Kurds capture IS base north of Syria's Raqqa

Earnest credited the Kurdish-led gains in part to Washington having convinced Ankara previous year to allow U.S.-armed Iraqi Kurdish peshmerga fighters to cross Turkish territory to help Syrian Kurds retake the border town of Kobani, a key defeat for Islamic State after it had seized a third of Syria and Iraq.

The debate about airstrikes in Syria has heated up as the Kurdish Democratic Union Party PYD's military wing - People Protection Units, known as YPG - recently captured the northern Syrian city of Tell Abyad and allegedly forced local Arabs and Turkmens from their lands while uprooting ISIL from the last piece of Syrian land bordering Turkey.

Kurdish YPG-led fighters captured a town held by Islamic State on Tuesday, inching closer to Raqqa, the hardcore Islamist group’s de facto capital of a self-declared "caliphate".

Syria’s official SANA news agency said two suicide bombings struck a roundabout in the northeastern city of Hassakeh, killing one person and wounding 13, including five children.

Both the military base and Ain Issa are on the main road between Kurdish-held territory in Aleppo province to the west and Hasakeh province to the east.

Later Tuesday, the Observatory and YPG spokesman Redur Khalil said Kurdish fighters and their allies took over the nearby town of Ein Issa, the last major residential area north of Raqqa. The USA has conducted 3,596 of the strikes with 1,930 in Iraq and 1,666 in Syria.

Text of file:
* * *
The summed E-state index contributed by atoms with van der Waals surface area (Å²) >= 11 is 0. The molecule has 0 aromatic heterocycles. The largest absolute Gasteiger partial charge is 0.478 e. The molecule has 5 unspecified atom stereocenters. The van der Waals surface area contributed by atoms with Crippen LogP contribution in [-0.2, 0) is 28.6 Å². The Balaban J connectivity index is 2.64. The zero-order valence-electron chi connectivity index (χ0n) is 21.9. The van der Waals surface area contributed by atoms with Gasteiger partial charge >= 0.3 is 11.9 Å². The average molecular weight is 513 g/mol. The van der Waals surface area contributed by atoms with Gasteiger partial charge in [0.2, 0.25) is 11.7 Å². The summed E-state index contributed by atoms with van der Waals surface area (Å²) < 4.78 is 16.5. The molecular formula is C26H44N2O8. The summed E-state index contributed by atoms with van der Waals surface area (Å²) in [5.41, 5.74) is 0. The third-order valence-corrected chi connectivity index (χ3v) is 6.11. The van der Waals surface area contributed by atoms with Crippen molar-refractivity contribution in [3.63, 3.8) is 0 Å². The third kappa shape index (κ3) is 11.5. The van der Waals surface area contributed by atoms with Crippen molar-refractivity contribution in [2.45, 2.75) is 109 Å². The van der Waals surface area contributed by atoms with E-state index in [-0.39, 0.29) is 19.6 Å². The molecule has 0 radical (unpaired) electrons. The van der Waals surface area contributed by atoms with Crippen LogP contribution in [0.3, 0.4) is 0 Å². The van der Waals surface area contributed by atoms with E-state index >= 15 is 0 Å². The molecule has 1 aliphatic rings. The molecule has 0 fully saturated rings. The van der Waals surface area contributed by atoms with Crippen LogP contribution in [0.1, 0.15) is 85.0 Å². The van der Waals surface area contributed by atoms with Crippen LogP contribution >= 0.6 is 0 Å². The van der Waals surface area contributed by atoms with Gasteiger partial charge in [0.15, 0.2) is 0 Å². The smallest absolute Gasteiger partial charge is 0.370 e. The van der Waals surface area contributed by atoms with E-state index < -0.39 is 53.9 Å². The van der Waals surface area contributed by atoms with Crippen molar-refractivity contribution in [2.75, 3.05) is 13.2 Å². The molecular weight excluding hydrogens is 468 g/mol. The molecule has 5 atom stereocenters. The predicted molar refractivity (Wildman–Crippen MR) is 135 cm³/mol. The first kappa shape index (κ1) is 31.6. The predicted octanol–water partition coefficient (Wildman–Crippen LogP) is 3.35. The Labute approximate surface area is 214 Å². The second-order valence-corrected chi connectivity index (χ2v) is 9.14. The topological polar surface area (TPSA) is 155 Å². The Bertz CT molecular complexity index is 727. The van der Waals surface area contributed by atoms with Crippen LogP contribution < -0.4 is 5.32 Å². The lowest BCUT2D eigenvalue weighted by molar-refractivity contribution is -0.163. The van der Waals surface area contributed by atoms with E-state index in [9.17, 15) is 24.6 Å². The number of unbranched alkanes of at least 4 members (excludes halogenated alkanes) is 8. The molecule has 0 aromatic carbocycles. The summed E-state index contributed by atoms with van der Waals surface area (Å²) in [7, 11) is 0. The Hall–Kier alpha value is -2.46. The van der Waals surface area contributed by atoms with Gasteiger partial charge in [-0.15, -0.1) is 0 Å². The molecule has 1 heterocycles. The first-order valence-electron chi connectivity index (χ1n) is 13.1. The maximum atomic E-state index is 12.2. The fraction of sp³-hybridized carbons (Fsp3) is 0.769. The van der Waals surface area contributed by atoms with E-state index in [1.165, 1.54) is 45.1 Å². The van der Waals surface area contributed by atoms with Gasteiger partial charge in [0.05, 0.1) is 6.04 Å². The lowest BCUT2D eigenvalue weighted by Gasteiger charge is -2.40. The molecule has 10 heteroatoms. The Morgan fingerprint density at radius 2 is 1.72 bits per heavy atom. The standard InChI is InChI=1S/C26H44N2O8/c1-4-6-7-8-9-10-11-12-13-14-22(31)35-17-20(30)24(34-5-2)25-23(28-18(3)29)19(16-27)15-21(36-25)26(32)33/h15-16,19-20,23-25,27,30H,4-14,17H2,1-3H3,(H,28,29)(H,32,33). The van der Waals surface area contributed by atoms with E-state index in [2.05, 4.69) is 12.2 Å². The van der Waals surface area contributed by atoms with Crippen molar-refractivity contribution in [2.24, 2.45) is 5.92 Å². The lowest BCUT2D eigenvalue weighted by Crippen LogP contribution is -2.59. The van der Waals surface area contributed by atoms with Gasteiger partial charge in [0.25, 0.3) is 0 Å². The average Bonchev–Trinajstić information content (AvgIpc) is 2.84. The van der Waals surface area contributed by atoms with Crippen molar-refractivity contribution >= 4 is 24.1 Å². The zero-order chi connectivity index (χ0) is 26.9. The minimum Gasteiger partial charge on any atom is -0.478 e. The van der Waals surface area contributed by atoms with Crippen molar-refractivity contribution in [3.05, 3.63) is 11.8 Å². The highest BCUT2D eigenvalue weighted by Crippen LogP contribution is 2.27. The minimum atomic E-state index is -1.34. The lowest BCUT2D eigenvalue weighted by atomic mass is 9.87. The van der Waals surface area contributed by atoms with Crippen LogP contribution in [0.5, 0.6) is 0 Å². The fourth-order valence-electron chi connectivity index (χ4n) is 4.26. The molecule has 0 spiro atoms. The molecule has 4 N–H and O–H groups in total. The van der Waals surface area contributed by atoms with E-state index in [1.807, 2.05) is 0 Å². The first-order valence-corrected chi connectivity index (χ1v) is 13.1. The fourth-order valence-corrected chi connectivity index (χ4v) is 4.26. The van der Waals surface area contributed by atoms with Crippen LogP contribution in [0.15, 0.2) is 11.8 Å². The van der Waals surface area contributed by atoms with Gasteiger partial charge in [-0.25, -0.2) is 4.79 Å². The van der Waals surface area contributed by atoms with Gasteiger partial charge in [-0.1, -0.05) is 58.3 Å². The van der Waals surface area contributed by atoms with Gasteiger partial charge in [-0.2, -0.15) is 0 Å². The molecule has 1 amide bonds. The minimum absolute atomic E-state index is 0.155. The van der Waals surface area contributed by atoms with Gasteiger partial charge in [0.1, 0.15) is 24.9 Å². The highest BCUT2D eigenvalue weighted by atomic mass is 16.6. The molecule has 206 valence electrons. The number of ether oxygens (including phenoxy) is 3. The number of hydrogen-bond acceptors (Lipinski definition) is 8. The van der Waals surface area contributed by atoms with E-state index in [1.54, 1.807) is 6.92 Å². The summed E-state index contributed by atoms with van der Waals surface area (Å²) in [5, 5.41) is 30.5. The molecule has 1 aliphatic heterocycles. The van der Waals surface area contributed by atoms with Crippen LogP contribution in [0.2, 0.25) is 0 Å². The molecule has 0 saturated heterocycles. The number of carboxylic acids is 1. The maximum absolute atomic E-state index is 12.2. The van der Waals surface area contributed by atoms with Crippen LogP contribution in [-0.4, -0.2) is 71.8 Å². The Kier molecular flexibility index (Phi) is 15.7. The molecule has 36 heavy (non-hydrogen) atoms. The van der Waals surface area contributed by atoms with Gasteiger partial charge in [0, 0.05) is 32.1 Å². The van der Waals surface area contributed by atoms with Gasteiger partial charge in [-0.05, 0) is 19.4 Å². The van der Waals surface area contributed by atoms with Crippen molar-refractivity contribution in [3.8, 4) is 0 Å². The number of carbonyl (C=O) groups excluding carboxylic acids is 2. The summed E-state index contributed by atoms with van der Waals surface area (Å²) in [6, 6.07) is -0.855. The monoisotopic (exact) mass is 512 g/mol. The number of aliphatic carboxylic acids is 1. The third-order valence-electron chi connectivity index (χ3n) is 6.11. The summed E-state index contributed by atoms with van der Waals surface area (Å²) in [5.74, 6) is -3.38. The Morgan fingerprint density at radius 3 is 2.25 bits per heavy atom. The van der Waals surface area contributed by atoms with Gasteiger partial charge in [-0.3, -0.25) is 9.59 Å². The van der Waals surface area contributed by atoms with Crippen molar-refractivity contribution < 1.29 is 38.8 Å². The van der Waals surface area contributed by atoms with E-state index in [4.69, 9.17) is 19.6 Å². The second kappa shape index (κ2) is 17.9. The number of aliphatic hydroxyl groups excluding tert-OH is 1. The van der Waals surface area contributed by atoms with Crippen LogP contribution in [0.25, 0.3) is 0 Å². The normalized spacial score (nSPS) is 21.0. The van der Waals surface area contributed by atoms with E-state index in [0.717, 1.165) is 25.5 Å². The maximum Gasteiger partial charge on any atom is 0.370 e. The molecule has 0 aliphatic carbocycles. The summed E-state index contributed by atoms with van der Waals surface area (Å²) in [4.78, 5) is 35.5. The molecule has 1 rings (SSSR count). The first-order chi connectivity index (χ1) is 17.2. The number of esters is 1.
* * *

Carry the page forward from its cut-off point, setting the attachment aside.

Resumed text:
The taking of the base is the second blow inflicted on IS fighters by the Kurds in a week after the capture of Tal Abyad, on Syria’s border with Turkey.

The advance put the Kurdish fighters within about 50 kilometers (30 miles) of the Islamic State’s stronghold of Raqqa.

Daesh is an Arabic name for Islamic State. A Pentagon spokesman said last week ISIL had appeared to "crack" at Tel Abyad.

Asked whether the de facto Islamic State capital was now a target, he said: "Raqqa is a Syrian city, like Tel Abyad and Kobani, and all Syrians want it freed of Daesh terror". But at the current time it is not included in our agenda. At least 2,896 people, mostly ISIL militants, had been killed in coalition strikes in Syria since the air campaign began in September previous year.

Some Syrian opposition activists have accused the YPG of driving Arabs and Turkmen from areas taken over in the latest advance - an accusation of ethnic cleansing echoed by the Turkish government but vehemently denied by the YPG. The Observatory has said there has been no evidence of systematic abuses by the YPG, though there have been individual cases.

The Observatory said this week that the militants had planted mines in Palmyra but that it was not clear whether it was preparing to destroy the site or wanted to deter government forces from advancing towards it. Its fighters have planted explosives in the ruins, the Observatory reported on Saturday, raising concern the site could meet the same fate as monuments plundered and razed by the group in Iraq.

"We're not going to say specifically what our immediate plans are. It is a battle fortify the regime's defensive lines", said the source in Syria briefed on the situation.

This story has not been edited by Firstpost staff and is generated by auto-feed.

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